Monday, December 31, 2007

There's oil in them thar plains . . .

Some of Western North Dakota's towns are booming these days due to oil exploration, according to this story in the New York Times. Almost 200 new wells have been drilled there in the past year. Towns like Stanley and Killdeer that were previously on the verge of drying up and blowing away (perhaps literally, as well as figuratively, out on those plains) are now seeing population stabilization, even growth. But locals have mixed feelings about the turn of events. John Warburg, pictured above on his farm, says: It seems like God flew over this country, and a dart landed on Granddad’s homestead.” But he also laments the change:
I hope the place won’t change, but it probably will ... I have thought about this a lot. I guess what I hope is that I don’t change.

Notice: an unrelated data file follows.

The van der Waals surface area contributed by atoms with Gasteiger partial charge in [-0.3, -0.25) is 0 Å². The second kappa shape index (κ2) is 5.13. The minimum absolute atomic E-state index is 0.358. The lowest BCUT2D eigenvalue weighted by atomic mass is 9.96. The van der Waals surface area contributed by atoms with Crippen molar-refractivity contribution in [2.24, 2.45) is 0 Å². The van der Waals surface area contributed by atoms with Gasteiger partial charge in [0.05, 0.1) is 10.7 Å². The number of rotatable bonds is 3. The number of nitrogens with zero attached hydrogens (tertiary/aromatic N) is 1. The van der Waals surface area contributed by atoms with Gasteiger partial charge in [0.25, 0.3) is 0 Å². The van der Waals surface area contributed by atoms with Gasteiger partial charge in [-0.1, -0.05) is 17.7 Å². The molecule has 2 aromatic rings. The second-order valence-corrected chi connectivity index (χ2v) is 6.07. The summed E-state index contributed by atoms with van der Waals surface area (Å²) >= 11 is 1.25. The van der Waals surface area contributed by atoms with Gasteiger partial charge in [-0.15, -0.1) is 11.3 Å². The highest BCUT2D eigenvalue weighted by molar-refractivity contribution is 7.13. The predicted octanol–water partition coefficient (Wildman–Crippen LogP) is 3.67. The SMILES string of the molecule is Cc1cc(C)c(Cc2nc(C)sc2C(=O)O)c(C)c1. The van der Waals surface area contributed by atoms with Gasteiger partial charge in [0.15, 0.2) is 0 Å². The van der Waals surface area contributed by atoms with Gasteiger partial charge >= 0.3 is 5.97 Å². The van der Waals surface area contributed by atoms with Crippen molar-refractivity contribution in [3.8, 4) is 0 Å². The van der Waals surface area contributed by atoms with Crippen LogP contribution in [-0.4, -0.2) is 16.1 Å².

Ken G. Halvorson, the eight-term county sheriff and coroner is more skeptical, indeed outright negative: “We’re going to get nothing out of this except a headache and a heartache.” The skepticism stems not only from a concern about loss of a way of life and the environment, but also because another nearby city suffered in an earlier "oil boom." In the early 1980s, when oil prices were on the rise, nearby Williston invested $20 million in infrastructure to facilitate the city's growth, which never came. So, the oil's presence has been known for some time, but it's taken the spike in oil prices to renew interest and investment in this onshore exploration. For better or worse, that has put towns like Stanley and Killdeer back on the map.

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